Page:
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Hold the line for safer roads

On Monday, police began issuing tickets to people using handheld cell phones and wireless devices while driving.
On Monday, police began issuing tickets to people using handheld cell phones and wireless devices while driving.

A lot of us are used to making phone calls from our cars—and we’ll probably miss being able to do that, but there is overwhelming evidence that the use of hand-held devices while driving makes our roads far more dangerous.

At some point you’ve probably seen someone at the wheel of their car dialling their phone, or even texting someone, without devoting full attention to the road. It can lead to some pretty reckless driving.

Research on the use of wireless devices while driving provides evidence that is more disturbing. When people use their handheld device while driving, they’re three times more likely to get in an accident. According to a 2008 study, when people text message while driving their reaction times deteriorate by 35 per cent, and their steering ability drops by 91 per cent.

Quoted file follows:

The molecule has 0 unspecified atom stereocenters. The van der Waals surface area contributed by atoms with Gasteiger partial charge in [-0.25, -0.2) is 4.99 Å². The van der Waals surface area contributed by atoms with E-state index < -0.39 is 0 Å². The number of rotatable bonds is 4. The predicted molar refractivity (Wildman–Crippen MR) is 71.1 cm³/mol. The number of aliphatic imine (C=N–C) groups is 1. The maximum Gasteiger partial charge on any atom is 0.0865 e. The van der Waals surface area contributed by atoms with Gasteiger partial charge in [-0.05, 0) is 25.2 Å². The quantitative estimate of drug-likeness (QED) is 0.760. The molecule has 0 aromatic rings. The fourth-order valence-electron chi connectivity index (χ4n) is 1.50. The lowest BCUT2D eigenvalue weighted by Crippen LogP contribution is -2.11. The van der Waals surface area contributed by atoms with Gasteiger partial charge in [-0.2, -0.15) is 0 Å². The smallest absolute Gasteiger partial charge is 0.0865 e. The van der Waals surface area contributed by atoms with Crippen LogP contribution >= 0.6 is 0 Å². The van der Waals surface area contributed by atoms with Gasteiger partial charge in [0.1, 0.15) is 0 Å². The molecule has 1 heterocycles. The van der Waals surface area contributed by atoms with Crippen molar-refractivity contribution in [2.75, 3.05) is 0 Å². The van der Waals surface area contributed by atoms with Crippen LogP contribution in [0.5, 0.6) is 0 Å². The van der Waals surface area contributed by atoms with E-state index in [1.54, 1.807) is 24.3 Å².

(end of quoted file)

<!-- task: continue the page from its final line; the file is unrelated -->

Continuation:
The report concludes that people who text message while driving are more impaired than those who drive drunk.

Evidence of the potential dangers of using handheld devices while driving is overwhelming—as a consequence, governments throughout the world are now trying to curb the practice. Fifty countries have banned the use of cell phones while driving, including the UK, Germany, France, the Netherlands and Australia.

This January, seven U.S. states introduced a similar ban. In Canada, Ontario is now the fourth province to ban handheld devices while driving—and two more provinces are planning to put in place a ban of their own. When the Ontario Government introduced its ban, we were pleased to have the support of groups like the Ontario Medical Association, the Canadian Automobile Association and the Ontario Association of Chiefs of Police.

Ontario’s new distracted driving law makes it illegal for drivers to talk, text, type, dial or email using cell phones and other handheld communications and entertainment devices. The hands-free use of these devices is permitted.

The new law also prohibits the viewing of display screens unrelated to driving such as laptop computers or DVD players. The ban on handheld devices became law on Oct. 26, 2009, but for the past three months the focus has been on educating drivers about Ontario’s new road rules for handheld wireless communication and entertainment devices.

As of Monday, Feb. 1, drivers who are issued a ticket will now have to pay a fine of $155. The purpose of the ban is to make our roads safer. Encouraging people to keep their eyes on the road and hands on the wheel makes it more likely that are you and your family will be safe on Ontario’s roads.

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